Arrow-right Camera

The Spokesman-Review Newspaper The Spokesman-Review

Spokane, Washington  Est. May 19, 1883
Clear Day 42° Clear
News >  Features

Portable media player turned up too loud can damage hearing

Armin Brott

Dear Mr. Dad: Our teenage son has an iPod constantly hanging from his ear and as far as I can tell, he listens to the music much too loud. When I ask him to lower the volume because I’m worried the noise is damaging his hearing, he just laughs. However, I am really worried. What should I do?

A: You’re absolutely right to be concerned about your son’s listening habits – as you suspected, there’s no question that he’s jeopardizing his long-term ability to hear. As far as his shrugging off your pleas to turn down the volume on his iPod, it’s all part of his irrational belief (one he shares with most kids) that he’s indestructible and that nothing bad can happen to him because he is young and strong. Or maybe he thinks that hearing loss only affects old people.

He’s wrong on both counts. There is plenty of scientific data out there that demonstrates beyond a shadow of a doubt that noise-induced hearing loss impacts an increasing number of young people. The American Academy of Audiology estimates that about one child in eight already has permanent hearing damage caused by prolonged exposure to loud noise. In many – if not all – of these cases, this preventable impairment was caused by personal audio devices turned on high volume for extended periods of time.

The consequences of this early-onset hearing loss are numerous and serious, such as impaired language development, diminished ability to learn (which goes hand in hand with slower academic progress and fewer possibilities of good career opportunities later in life), and impaired social interactions, to list just a few. That ought to be enough to make any concerned parent sit up and listen – no pun intended.

I’m betting that your son isn’t completely aware of the risks he is taking with his much-too-loud iPod, but he may lend an ear if you show him some reputable, kid-friendly resources about hearing loss and prevention among young people. Noisy Planet ( or the National Hearing Conservation Association ( forKids.html) are worth a look. He may also be surprised to learn that quite a few of the musicians he’s listening to have suffered hearing loss. Have him visit Rock.html.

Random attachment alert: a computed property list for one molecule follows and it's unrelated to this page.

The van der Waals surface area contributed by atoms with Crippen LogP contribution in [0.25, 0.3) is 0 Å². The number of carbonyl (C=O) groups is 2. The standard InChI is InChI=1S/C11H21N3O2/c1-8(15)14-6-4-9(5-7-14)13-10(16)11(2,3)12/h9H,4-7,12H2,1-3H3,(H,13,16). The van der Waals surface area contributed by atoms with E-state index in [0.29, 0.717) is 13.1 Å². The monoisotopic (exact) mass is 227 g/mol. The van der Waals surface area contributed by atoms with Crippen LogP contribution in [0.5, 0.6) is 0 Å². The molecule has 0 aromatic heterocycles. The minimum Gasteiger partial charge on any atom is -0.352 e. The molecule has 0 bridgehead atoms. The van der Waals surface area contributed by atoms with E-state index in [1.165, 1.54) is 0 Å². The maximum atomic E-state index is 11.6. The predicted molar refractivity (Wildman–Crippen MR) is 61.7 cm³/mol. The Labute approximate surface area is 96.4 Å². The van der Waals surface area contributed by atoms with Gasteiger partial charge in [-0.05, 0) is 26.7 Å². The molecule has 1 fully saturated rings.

Now is probably also a good time to have your son’s hearing tested to make sure there’s no damage. Hearing health specialists recommend annual check-ups for people of all ages.

The good news is that your son doesn’t have to give up his beloved iPod altogether. The answer is moderation, that is, lowering the volume to a comfortable, noninvasive, nonblaring level and giving his ears a rest by taking frequent listening breaks. You may also want to invest into top-of-the line headphones that block out background noise by providing a good seal in the ear canal. Nevertheless, if he’s wearing headphones or ear buds and you can hear what he’s listening to, it’s too loud. If you recognize a song or can identify the lyrics, it’s way, way too loud.

Your son – and you – will be relieved to know that he can still enjoy the sound of music and protect his hearing at the same time. Just don’t let him turn a deaf ear to this message.

Armin Brott is an Oakland, Calif.-based author of six best-selling books on fatherhood. Find resources for fathers at
The Spokesman-Review Newspaper

Local journalism is essential.

Give directly to The Spokesman-Review's Northwest Passages community forums series -- which helps to offset the costs of several reporter and editor positions at the newspaper -- by using the easy options below. Gifts processed in this system are not tax deductible, but are predominately used to help meet the local financial requirements needed to receive national matching-grant funds.

Subscribe to the Coronavirus newsletter

Get the day’s latest Coronavirus news delivered to your inbox by subscribing to our newsletter.

Annual health and dental insurance enrollment period open now

 (Courtesy Washington Healthplanfinder)

2020 has been a stressful year for myriad reasons.